Piracy and Floating Armouries in the Indian Ocean: Risk or a Solution?

A modern dhow suspected of piracy

A modern dhow suspected of piracy (Photo credit: Wikipedia)

Riddhi K Shah
Research Associate, National Maritime Foundation (NMF), New Delh

Rising trends in piracy in the Indian Ocean, off the coast of Somalia, over the last few years have forced States to adopt innovative and collaborative approaches as effective counter-measures.The once tabooed private military security companies (PMSCs) are an attractive option today, which has triggered a huge demand for it. As of 2013, close to 140 security firms reportedly operated in the Northern Indian Ocean, the bulk of which were conceived in 2011.

The modus operandi is generally to place a team of four armed contractors on each ship for a specific length of the transit; these are generally passages that have been declared as High-Risk Areas (HRA). It is when these ships carrying armed PMSC contractors enter ports that the legal complications begin. Use and transport of arms are subject to international maritime conventions and treaties. Declaration of arms onboard before entry into territorial waters is mandated by several States, while a select few choose to completely debar weapons onboard any visiting vessel.

Regardless of the nation’s preference, carrying arms is accompanied by complex legalities and even high costs.To avoid this, floating armoury ships have sprouted across the Indian Ocean Region (IOR). Their use allows companies to embark their personnel onboard ships from ports, who then pick up their equipment including weapons and ammunition from these ships outside the country’s territorial waters.Their use however is not limited to merely those passing by. Armed contractors can even seek food and lodging on board these ships until their next deployment.

Floating armouries rather than being a pragmatic and simple solution to the problems of the security companies have themselves morphed into another source of anxiety confronting the international community. Their existence on the ‘fringes of legality’ and frequent use of open registers coupled with a dearth of objective information has created reservations and even outright suspicion in States over these entities. Moreover, the active use of old ships to store large caches of weapons has sparked fears that they may be vulnerable to the very malefactors that they are intended to guard against – pirates.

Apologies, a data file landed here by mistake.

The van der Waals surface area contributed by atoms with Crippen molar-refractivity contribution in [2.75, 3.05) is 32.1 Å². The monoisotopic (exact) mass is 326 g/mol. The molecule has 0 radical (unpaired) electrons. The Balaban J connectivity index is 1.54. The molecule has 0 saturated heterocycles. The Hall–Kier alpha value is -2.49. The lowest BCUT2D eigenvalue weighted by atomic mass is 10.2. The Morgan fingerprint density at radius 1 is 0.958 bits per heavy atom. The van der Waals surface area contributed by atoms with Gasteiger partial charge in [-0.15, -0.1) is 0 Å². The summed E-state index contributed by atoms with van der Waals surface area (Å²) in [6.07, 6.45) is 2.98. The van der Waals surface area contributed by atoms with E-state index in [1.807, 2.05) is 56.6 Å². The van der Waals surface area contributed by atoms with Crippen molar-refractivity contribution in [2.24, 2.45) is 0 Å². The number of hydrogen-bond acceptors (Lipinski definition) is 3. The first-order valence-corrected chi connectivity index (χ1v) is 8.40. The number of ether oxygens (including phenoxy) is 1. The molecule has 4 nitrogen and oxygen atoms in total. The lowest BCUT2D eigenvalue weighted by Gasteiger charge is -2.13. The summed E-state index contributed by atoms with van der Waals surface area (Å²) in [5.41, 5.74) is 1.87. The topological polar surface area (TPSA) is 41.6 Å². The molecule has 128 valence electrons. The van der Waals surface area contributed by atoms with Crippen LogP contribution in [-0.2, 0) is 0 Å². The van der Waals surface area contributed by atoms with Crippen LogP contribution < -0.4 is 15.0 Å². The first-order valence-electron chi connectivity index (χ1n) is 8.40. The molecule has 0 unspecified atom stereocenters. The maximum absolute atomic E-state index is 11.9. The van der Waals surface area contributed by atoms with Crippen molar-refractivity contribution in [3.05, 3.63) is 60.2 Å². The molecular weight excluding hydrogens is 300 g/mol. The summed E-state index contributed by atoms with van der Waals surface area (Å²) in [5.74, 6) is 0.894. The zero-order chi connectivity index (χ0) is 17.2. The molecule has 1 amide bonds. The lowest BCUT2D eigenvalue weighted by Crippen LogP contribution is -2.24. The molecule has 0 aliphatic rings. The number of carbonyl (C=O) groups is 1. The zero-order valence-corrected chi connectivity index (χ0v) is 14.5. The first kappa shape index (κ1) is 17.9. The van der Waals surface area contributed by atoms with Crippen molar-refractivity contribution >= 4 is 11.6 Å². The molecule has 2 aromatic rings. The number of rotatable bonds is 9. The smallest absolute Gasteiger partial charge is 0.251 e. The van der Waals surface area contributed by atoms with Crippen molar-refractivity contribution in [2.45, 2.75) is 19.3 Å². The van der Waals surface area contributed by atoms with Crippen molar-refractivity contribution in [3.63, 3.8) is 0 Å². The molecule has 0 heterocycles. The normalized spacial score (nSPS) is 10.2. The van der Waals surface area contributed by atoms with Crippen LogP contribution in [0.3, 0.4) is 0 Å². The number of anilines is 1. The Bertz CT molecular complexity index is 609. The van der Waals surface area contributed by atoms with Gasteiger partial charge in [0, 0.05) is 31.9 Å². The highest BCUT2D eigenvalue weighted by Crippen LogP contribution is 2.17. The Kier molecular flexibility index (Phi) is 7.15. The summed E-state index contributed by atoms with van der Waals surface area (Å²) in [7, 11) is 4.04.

India, after two harrowing incidents near its coastline, both of which involved States or private companies hiring out personnel for anti-piracy operations, perhaps has far more cause for concern. In 2009, the high-risk zone was shifted from 65 degrees to 78 degrees – all the way to the coast of Tamil Nadu. This development has two serious implications. First, it has resulted in merchant ships sailing closer to Indian shores, sometimes even in the territorial waters, as a safeguard against pirates. Many of them tend to carry armed guards on board, who like in the EnricaLexie case may mistake Indian fishermen for pirates or may conduct a rendezvous with floating armouries in Indian waters.

Second, given the strategic environment, the possibilities to which such arms-laden ships can be put to are countless. For India, after the traumatic event of the 26/11 attack on Mumbai, unregulated and unaccounted vessels with a large stockpile of arms on board form a very threatening picture.

At the risk of playing the devil’s advocate, it must be acknowledged that if planned well, floating armouries have the potential to cater to the security needs of PMSCs, which have been very effective in providing security to vessels sailing through the High Risk Area. With checks and balances in place, the governments could look at floating armouries with less concern, eventually helping make a case for their legality.

For floating armouries to be effective:
• Vessels being put to this particular use must be subjected to a rigorous and specialised inspection by a certified regime. Floating armoury vessels should undergo verification under the compliance rules and standards as set out by the International Association of Classification Societies (IACS).
• Since the use of open registries and dual registration has been a cause of concern, the registration procedures must be carefully monitored for such vessels. They must not be allowed to register with any State other than those deemed internationally respectable.
• Monitoring will also have to be undertaken of the size, construction and design of the floating armouries in order to ensure that they do not fall into the wrong hands.
• Detailed management systems must be designed specifically for the supervision and running of floating armouries.

read more:

http://www.ipcs.org/article/india/piracy-and-floating-armouries-in-the-indian-ocean-risk-or-4406.html

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